# If the content is "[]", the specific block will be displayed.
    # If the content is " ", which is two spaces, the box will be cleared
    local square
    # The line variable specifies on which line a small square is displayed
    local line
    # The column variable specifies which column a small square is displayed in
    local column

    # The value of the first parameter given is 1, indicating that a specific block is to be displayed
    # The value of the first parameter given is 0, which means to clear the current block
    # The position where the block is displayed is specified by blockLine and blockColumn
    if [ $1 -eq 1 ]; then
        square="[]"
        # When displaying squares, set the background color of the squares to red
        printf "\e[41m"
    else
        # Replace the contents of the originally displayed blocks with spaces and display them as empty
        square="  "
        # When clearing the block, the background color should be displayed as the original color
        printf "\e[0m"
    fi

    for ((i = 0; i < 8; i += 2)); do
        # Get the index of the small block to be displayed based on displayBlockIndex
        squareIndex=$((i + displayBlockIndex))
        # The number of small block lines specified using the blockLine and Z_BLOCKS arrays
        # to get which line each small square should be displayed on.
        line=$((blockLine + ${Z_BLOCKS[squareIndex]}))
        # The number of small block columns specified using the blockLine and Z_BLOCKS arrays
        # to get which column each small square should be displayed in.
        column=$((blockColumn + ${Z_BLOCKS[squareIndex + 1]}))
        # Use the "\e[line;columnH" escape code to move the cursor to the specified
        # row and column, and then start to display the corresponding small squares.
        printf "\e[${line};${column}H${square}"
    done
}

# This function determines whether a block of a specific shape can be placed in the specified row and column.
# Returns 0 if it can be placed. Returns 1 if it cannot be placed.
function canPlaceBlock()
{
    # The first argument given specifies the number of starting lines to move to
    local nextBaseLine="$1"
    # The second argument given specifies the number of starting columns to move to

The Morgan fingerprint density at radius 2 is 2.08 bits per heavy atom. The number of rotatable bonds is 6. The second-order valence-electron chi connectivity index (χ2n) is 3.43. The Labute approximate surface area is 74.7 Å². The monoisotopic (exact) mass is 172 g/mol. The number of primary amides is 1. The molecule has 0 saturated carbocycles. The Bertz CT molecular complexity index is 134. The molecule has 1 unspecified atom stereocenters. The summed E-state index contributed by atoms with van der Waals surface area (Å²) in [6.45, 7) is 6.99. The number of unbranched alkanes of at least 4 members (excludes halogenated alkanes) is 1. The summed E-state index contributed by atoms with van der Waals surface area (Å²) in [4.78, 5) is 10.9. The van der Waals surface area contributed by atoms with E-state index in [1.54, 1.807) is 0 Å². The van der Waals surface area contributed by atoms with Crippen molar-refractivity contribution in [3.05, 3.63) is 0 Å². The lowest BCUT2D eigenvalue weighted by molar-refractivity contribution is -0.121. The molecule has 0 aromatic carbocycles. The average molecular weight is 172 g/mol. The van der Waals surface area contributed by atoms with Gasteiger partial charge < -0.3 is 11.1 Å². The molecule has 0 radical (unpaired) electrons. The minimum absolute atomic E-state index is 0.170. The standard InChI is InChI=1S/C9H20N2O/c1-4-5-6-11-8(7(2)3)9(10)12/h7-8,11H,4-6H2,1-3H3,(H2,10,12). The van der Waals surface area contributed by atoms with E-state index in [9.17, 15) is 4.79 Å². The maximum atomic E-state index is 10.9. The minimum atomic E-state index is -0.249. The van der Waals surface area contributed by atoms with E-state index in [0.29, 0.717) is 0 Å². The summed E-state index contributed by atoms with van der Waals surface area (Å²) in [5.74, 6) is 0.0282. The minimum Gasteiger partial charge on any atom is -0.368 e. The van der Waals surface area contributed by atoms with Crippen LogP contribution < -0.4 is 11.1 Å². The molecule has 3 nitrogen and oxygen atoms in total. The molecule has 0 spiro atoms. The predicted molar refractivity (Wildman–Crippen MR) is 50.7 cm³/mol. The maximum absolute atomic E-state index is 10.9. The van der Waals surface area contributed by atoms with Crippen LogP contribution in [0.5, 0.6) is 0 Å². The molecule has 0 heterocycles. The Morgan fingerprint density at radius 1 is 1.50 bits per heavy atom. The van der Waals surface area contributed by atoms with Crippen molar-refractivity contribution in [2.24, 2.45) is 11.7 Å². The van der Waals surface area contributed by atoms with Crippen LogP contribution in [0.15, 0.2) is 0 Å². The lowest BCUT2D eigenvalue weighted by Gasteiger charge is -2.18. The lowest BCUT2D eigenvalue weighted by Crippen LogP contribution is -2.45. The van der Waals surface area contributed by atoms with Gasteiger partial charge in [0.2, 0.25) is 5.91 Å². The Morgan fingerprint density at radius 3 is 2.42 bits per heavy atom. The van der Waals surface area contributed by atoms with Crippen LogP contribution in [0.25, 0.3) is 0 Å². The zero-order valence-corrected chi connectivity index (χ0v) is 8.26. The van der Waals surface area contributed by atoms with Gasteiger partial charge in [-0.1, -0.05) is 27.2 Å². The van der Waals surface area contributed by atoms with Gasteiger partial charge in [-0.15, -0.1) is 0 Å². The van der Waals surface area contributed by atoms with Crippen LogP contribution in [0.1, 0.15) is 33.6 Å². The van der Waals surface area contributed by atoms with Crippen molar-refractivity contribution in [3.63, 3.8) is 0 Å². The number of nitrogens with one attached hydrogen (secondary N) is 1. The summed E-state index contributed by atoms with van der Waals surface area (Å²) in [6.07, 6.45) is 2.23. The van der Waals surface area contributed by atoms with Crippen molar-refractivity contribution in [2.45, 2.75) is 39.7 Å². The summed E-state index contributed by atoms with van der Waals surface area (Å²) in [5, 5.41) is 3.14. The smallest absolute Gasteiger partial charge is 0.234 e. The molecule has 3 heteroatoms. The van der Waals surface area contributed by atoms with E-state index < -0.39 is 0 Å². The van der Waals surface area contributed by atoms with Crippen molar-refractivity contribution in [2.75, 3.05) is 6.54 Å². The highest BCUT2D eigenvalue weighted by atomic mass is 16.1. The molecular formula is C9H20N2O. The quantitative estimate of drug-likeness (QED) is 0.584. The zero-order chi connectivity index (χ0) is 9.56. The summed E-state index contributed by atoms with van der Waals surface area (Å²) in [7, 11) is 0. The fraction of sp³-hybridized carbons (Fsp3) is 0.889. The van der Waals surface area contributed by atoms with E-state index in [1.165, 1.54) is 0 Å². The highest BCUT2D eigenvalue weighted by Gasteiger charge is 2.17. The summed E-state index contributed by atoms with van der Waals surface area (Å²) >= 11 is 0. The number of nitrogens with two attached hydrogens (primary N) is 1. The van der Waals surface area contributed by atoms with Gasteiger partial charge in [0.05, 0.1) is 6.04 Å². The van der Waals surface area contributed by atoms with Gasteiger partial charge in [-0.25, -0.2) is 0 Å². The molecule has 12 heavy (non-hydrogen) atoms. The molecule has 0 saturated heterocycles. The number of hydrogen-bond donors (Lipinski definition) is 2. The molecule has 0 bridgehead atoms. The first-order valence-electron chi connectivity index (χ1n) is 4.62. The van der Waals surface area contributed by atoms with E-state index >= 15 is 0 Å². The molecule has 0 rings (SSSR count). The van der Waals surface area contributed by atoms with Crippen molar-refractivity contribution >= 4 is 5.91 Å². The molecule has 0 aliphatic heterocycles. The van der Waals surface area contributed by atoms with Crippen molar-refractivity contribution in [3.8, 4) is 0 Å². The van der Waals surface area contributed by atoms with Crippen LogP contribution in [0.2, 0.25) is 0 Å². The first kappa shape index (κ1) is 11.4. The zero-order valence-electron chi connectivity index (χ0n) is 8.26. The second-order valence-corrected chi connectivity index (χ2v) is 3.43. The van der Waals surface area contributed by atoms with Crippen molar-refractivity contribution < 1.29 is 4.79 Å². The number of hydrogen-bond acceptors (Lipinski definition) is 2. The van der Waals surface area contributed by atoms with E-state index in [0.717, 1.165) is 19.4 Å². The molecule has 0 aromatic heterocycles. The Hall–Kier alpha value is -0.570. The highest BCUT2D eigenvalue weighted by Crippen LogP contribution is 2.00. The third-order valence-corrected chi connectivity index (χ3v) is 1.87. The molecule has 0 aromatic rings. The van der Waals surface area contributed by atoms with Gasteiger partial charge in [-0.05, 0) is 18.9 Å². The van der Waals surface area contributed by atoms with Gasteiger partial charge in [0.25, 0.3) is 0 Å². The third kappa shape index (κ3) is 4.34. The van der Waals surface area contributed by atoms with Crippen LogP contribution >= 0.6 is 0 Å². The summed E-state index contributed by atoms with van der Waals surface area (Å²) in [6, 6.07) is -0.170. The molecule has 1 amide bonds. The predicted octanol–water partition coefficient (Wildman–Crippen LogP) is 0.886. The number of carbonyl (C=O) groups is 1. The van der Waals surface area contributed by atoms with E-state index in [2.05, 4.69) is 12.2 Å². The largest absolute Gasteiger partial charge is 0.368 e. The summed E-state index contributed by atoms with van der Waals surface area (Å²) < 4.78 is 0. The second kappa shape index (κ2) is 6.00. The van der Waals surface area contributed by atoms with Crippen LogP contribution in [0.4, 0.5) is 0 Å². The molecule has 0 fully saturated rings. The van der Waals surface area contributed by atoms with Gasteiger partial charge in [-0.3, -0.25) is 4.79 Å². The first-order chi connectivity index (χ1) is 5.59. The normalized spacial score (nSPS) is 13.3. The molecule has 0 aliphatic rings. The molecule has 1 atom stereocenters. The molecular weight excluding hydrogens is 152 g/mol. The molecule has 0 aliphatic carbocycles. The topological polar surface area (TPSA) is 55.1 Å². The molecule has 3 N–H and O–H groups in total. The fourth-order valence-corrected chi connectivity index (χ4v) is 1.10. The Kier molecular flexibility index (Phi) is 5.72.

local nextBaseColumn="$2"
    # The third parameter given specifies the block shape index to place
    local blockIndex="$3"
    local i squareIndex nextLine nextColumn

    # The blockIndex variable points to the currently displayed block shape index.
    # The following traverses each small square of the current square and gets them
    # The number of rows and columns that will be displayed, check if it exceeds the bounds of the border.
    # If it exceeds, it will return 1, indicating that the block cannot be moved to the specified row or column.
    for ((i = 0; i < 8; i += 2)); do
        squareIndex=$((i + blockIndex))
        nextLine=$((nextBaseLine + ${Z_BLOCKS[squareIndex]}))
        nextColumn=$((nextBaseColumn + ${Z_BLOCKS[squareIndex+1]}))

        # The following two if conditions check whether the number of rows and columns to be displayed next exceeds the number of
        # The bounds of the border. If it exceeds, it returns 1, and the square cannot be placed on a new row or column.
        if ((nextLine<=FRAME_TOP || nextLine>=FRAME_BOTTOM)); then
            return 1
        fi

        if ((nextColumn<=FRAME_LEFT || nextColumn>=FRAME_RIGHT)); then
            return 1
        fi
    done
    # Traverse all the small squares of the square and find that they can be moved, then return 0
    return 0
}

# Move block left
function leftMoveBlock()
{
    # Each time you move to the left, you need to move a distance of a small square. Each small square occupies two columns,
    # So after moving to the left, the new starting column number is the second column in front, and 2 is subtracted below.
    local newBaseColumn=$((blockColumn - 2))
    # bash's if statement can judge the return value of any command, not
    # Only the return value of commands such as [ [[ (( can be judged. The following direct judgement
    # The return value of the canPlaceBlock function. If it returns 0, it is true.
    if canPlaceBlock "$blockLine" "$newBaseColumn" "$displayBlockIndex"; then
        # Blocks can be moved. Clear the original block first
        drawBlock 0
        # Update the value of blockColumn so that blocks are subsequently displayed on the new column
        ((blockColumn -= 2))
        drawBlock 1
    fi
}

# Move block right
function rightMoveBlock()
{
    # Each time you move to the right, you need to move a distance of a small square. Each small square occupies two columns,
    # So after shifting to the right, the new starting column number is the second column behind, and 2 is added below.
    local newBaseColumn=$((blockColumn + 2))
    # bash's if statement can judge the return value of any command, not
    # Only the return value of commands such as [ [[ (( can be judged. The following direct judgement
    # The return value of the canPlaceBlock function. If it returns 0, it is true.